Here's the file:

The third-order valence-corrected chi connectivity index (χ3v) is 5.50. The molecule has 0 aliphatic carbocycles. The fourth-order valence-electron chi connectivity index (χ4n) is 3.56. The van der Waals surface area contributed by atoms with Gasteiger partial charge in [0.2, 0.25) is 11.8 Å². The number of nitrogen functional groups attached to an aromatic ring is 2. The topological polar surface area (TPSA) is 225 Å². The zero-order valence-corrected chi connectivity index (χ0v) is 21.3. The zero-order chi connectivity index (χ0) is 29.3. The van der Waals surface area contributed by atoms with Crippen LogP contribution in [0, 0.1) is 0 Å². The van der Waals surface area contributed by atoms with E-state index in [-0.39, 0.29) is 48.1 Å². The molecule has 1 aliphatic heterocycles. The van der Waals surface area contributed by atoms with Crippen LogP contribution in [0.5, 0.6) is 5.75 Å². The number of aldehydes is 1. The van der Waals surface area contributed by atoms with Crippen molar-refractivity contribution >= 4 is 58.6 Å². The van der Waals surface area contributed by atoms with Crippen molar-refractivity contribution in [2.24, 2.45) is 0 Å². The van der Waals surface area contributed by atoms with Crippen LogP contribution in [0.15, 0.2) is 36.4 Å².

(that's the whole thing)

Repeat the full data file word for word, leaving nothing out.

The third-order valence-corrected chi connectivity index (χ3v) is 5.50. The molecule has 0 aliphatic carbocycles. The fourth-order valence-electron chi connectivity index (χ4n) is 3.56. The van der Waals surface area contributed by atoms with Gasteiger partial charge in [0.2, 0.25) is 11.8 Å². The number of nitrogen functional groups attached to an aromatic ring is 2. The topological polar surface area (TPSA) is 225 Å². The zero-order valence-corrected chi connectivity index (χ0v) is 21.3. The zero-order chi connectivity index (χ0) is 29.3. The van der Waals surface area contributed by atoms with Crippen LogP contribution in [0, 0.1) is 0 Å². The van der Waals surface area contributed by atoms with E-state index in [-0.39, 0.29) is 48.1 Å². The molecule has 1 aliphatic heterocycles. The van der Waals surface area contributed by atoms with Crippen LogP contribution in [0.5, 0.6) is 5.75 Å². The number of aldehydes is 1. The van der Waals surface area contributed by atoms with Crippen molar-refractivity contribution >= 4 is 58.6 Å². The van der Waals surface area contributed by atoms with Crippen molar-refractivity contribution in [2.24, 2.45) is 0 Å². The van der Waals surface area contributed by atoms with Crippen LogP contribution in [0.15, 0.2) is 36.4 Å².